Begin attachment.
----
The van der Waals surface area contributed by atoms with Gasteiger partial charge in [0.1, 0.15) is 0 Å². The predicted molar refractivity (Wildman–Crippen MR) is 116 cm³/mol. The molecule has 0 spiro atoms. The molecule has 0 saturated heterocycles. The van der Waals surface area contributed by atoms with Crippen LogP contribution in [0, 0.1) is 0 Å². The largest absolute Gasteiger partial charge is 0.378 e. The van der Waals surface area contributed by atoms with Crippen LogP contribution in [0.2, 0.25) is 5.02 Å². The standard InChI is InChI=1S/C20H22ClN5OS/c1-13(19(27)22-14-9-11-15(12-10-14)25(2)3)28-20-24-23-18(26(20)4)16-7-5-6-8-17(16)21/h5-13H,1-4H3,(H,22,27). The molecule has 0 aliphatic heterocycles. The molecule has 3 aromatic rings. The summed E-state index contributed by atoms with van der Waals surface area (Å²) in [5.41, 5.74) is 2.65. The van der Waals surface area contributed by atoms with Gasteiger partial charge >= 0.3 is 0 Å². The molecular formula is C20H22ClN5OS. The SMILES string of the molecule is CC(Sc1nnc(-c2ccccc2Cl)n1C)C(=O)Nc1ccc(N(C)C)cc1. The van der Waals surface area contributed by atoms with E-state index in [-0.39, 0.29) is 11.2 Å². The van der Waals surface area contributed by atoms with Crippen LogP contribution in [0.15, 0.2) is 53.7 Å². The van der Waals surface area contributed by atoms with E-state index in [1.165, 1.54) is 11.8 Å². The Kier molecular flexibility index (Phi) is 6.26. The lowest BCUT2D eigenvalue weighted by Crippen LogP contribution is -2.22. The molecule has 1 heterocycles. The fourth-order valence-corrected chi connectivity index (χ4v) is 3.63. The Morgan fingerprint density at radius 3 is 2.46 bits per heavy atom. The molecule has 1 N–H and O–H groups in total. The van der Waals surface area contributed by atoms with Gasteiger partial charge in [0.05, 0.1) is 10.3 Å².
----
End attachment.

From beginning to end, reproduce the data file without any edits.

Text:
The van der Waals surface area contributed by atoms with Gasteiger partial charge in [0.1, 0.15) is 0 Å². The predicted molar refractivity (Wildman–Crippen MR) is 116 cm³/mol. The molecule has 0 spiro atoms. The molecule has 0 saturated heterocycles. The van der Waals surface area contributed by atoms with Crippen LogP contribution in [0, 0.1) is 0 Å². The largest absolute Gasteiger partial charge is 0.378 e. The van der Waals surface area contributed by atoms with Crippen LogP contribution in [0.2, 0.25) is 5.02 Å². The standard InChI is InChI=1S/C20H22ClN5OS/c1-13(19(27)22-14-9-11-15(12-10-14)25(2)3)28-20-24-23-18(26(20)4)16-7-5-6-8-17(16)21/h5-13H,1-4H3,(H,22,27). The molecule has 0 aliphatic heterocycles. The molecule has 3 aromatic rings. The summed E-state index contributed by atoms with van der Waals surface area (Å²) in [5.41, 5.74) is 2.65. The van der Waals surface area contributed by atoms with Gasteiger partial charge >= 0.3 is 0 Å². The molecular formula is C20H22ClN5OS. The SMILES string of the molecule is CC(Sc1nnc(-c2ccccc2Cl)n1C)C(=O)Nc1ccc(N(C)C)cc1. The van der Waals surface area contributed by atoms with E-state index in [-0.39, 0.29) is 11.2 Å². The van der Waals surface area contributed by atoms with Crippen LogP contribution in [0.15, 0.2) is 53.7 Å². The van der Waals surface area contributed by atoms with E-state index in [1.165, 1.54) is 11.8 Å². The Kier molecular flexibility index (Phi) is 6.26. The lowest BCUT2D eigenvalue weighted by Crippen LogP contribution is -2.22. The molecule has 1 heterocycles. The fourth-order valence-corrected chi connectivity index (χ4v) is 3.63. The Morgan fingerprint density at radius 3 is 2.46 bits per heavy atom. The molecule has 1 N–H and O–H groups in total. The van der Waals surface area contributed by atoms with Gasteiger partial charge in [0.05, 0.1) is 10.3 Å².